3 ways to get shipping on track to emission reduction targets: Lessons from COP26
During the ICS event in Glasgow, our team quickly understood how the industry feels about the impending emission reduction targets set by the IMO. Overall, there was a sense of determination to change and achieve, in some cases, even exceed the goals. The attendees announced net-zero plans, making it clear that the shipping industry is serious about making changes for the better. There was, however, one elephant in the room: no concrete, actionable solutions were provided or discussed.
The solution gap
Where were the solutions that would enable the great promises made that day? Where were the experts and technology companies holding the answers to the excellent questions that the panelists raised? The feeling was that of clearly understanding the problem. But not of how the industry will reach emission reduction targets. “What you can measure, you can manage,” said William Fairclough, the Managing Director at Wah Kwong Maritime Transport Holdings Limited. But where and how do you start measuring?
If we look only at carbon emissions linked to sea transports, fuel consumption data might seem like enough. However, most vessels don’t have IoT devices, and noon reports aren’t a reliable enough data tool. For example, we found that about 20% of noon-reported data is inaccurate. This makes it very challenging to rely on for building an effective decarbonization strategy.
How do you get there?
So without IoT devices on board all vessels, how do you get to a reasonable estimation of fuel consumption? Here are three things that can help set the industry on the right path forward:
To make meaningful reductions, you first need to know you stand. Measuring emissions independently from noon reports allows stakeholders to have a data-backed reference point, which is important to help spot and correct human mistakes in fuel consumption reports.
Stakeholders need to maximize strategic planning in terms of fleet optimization, vessel vetting, portfolio monitoring, and new vessel acquisition. To help them get there, we are building a model that can provide a historical profile of a vessel’s fuel consumption and emissions, benchmarked against similar vessels.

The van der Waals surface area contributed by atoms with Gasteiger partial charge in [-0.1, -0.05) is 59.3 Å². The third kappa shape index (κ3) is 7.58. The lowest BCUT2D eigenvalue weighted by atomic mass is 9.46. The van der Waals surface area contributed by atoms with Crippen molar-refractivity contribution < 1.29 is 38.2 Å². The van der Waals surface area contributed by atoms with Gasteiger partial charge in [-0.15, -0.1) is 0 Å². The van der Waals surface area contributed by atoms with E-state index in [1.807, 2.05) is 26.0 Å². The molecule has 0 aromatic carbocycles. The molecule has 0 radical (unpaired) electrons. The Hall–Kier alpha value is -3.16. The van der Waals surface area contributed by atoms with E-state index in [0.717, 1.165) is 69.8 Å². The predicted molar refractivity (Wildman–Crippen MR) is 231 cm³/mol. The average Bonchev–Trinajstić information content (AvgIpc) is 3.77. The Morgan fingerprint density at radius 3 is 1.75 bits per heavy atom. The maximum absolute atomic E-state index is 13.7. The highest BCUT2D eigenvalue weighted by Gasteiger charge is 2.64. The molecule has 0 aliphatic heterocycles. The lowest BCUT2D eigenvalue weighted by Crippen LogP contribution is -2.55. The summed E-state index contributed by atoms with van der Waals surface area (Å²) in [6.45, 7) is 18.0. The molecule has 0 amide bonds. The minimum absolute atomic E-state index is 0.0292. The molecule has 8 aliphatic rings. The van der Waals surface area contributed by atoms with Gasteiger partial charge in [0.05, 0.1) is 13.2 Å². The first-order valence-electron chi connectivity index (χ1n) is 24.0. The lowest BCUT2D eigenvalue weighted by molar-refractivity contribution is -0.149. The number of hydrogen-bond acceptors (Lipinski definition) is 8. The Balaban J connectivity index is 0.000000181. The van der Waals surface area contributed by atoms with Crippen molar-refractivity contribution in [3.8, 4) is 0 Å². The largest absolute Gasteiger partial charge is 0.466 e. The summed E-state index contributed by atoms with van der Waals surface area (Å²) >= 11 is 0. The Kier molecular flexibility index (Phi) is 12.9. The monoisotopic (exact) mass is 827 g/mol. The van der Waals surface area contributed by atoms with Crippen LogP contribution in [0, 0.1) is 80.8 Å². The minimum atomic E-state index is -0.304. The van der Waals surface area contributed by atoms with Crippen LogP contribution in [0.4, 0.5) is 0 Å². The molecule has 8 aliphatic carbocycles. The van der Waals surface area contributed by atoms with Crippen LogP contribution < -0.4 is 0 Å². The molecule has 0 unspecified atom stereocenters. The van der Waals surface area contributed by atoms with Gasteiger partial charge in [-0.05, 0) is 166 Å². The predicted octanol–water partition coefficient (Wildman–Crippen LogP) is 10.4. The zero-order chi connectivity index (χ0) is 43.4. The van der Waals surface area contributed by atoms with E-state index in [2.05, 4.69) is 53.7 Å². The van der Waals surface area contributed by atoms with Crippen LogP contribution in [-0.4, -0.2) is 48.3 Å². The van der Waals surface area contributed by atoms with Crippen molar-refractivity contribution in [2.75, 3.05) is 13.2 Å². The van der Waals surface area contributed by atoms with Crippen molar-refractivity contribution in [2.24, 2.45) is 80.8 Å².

You can’t effectively manage without the ability to look and plan ahead. Therefore, stakeholders need predictive tools to optimize commercial decisions at a pre-fixture stage and evaluate expected carbon costs. This way, they can assess fuel consumption and emissions for future voyages and curb costs down the line. Commercial requirements for now will still be part of the game, but predictive platforms can still help optimize within them.
And then what?
Lord Browne, who spoke at the ICS panel, said, “it is very possible to reduce carbon emissions by 20%, just by getting the software right [to optimize voyage operations], and by another 20% if you optimize the supply chain [reducing demurrage, for instance].”
But none of this will be possible without proper visibility between all parties – charterer, owners, and ship management teams. Technology can bring the needed visibility to align stakeholders and optimize towards a common target. In the meantime, the limited communication and siloed approach is costing the industry. For example, as the volume of emissions becomes as pressing as ever, who should pay for the ETS is a growing concern.
Now is the time to take action rather than push blame or responsibility on others. By leaning on strong tech partners, the industry can reach the kind of visibility that will bring every player one step closer to meaningful emission reduction targets.